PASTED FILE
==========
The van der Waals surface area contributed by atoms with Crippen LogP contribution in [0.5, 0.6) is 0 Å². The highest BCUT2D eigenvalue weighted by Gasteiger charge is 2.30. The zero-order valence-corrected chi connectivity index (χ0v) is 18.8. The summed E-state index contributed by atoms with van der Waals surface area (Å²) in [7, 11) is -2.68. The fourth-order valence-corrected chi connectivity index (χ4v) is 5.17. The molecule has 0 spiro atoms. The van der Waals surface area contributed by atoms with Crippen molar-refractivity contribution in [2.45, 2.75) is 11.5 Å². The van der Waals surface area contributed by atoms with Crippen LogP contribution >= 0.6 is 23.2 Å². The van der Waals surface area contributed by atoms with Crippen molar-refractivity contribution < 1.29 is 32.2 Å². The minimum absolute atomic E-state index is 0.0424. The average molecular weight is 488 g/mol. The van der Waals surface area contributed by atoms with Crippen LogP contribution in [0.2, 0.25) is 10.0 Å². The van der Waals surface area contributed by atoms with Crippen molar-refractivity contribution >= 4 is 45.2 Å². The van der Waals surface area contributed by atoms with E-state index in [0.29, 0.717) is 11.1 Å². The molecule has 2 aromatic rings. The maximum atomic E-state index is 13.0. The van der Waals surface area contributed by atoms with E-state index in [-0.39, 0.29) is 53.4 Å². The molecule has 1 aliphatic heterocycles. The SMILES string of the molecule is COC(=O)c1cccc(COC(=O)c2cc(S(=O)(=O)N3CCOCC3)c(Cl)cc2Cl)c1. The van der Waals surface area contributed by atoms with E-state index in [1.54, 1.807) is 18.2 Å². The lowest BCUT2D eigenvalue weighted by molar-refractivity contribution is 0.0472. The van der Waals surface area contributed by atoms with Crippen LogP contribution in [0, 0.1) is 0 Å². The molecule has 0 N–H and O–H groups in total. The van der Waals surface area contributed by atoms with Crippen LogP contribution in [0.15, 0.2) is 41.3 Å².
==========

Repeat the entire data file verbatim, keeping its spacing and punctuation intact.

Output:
The van der Waals surface area contributed by atoms with Crippen LogP contribution in [0.5, 0.6) is 0 Å². The highest BCUT2D eigenvalue weighted by Gasteiger charge is 2.30. The zero-order valence-corrected chi connectivity index (χ0v) is 18.8. The summed E-state index contributed by atoms with van der Waals surface area (Å²) in [7, 11) is -2.68. The fourth-order valence-corrected chi connectivity index (χ4v) is 5.17. The molecule has 0 spiro atoms. The van der Waals surface area contributed by atoms with Crippen molar-refractivity contribution in [2.45, 2.75) is 11.5 Å². The van der Waals surface area contributed by atoms with Crippen LogP contribution >= 0.6 is 23.2 Å². The van der Waals surface area contributed by atoms with Crippen molar-refractivity contribution < 1.29 is 32.2 Å². The minimum absolute atomic E-state index is 0.0424. The average molecular weight is 488 g/mol. The van der Waals surface area contributed by atoms with Crippen LogP contribution in [0.2, 0.25) is 10.0 Å². The van der Waals surface area contributed by atoms with Crippen molar-refractivity contribution >= 4 is 45.2 Å². The van der Waals surface area contributed by atoms with E-state index in [0.29, 0.717) is 11.1 Å². The molecule has 2 aromatic rings. The maximum atomic E-state index is 13.0. The van der Waals surface area contributed by atoms with E-state index in [-0.39, 0.29) is 53.4 Å². The molecule has 1 aliphatic heterocycles. The SMILES string of the molecule is COC(=O)c1cccc(COC(=O)c2cc(S(=O)(=O)N3CCOCC3)c(Cl)cc2Cl)c1. The van der Waals surface area contributed by atoms with E-state index in [1.54, 1.807) is 18.2 Å². The lowest BCUT2D eigenvalue weighted by molar-refractivity contribution is 0.0472. The van der Waals surface area contributed by atoms with Crippen LogP contribution in [0, 0.1) is 0 Å². The molecule has 0 N–H and O–H groups in total. The van der Waals surface area contributed by atoms with Crippen LogP contribution in [0.15, 0.2) is 41.3 Å².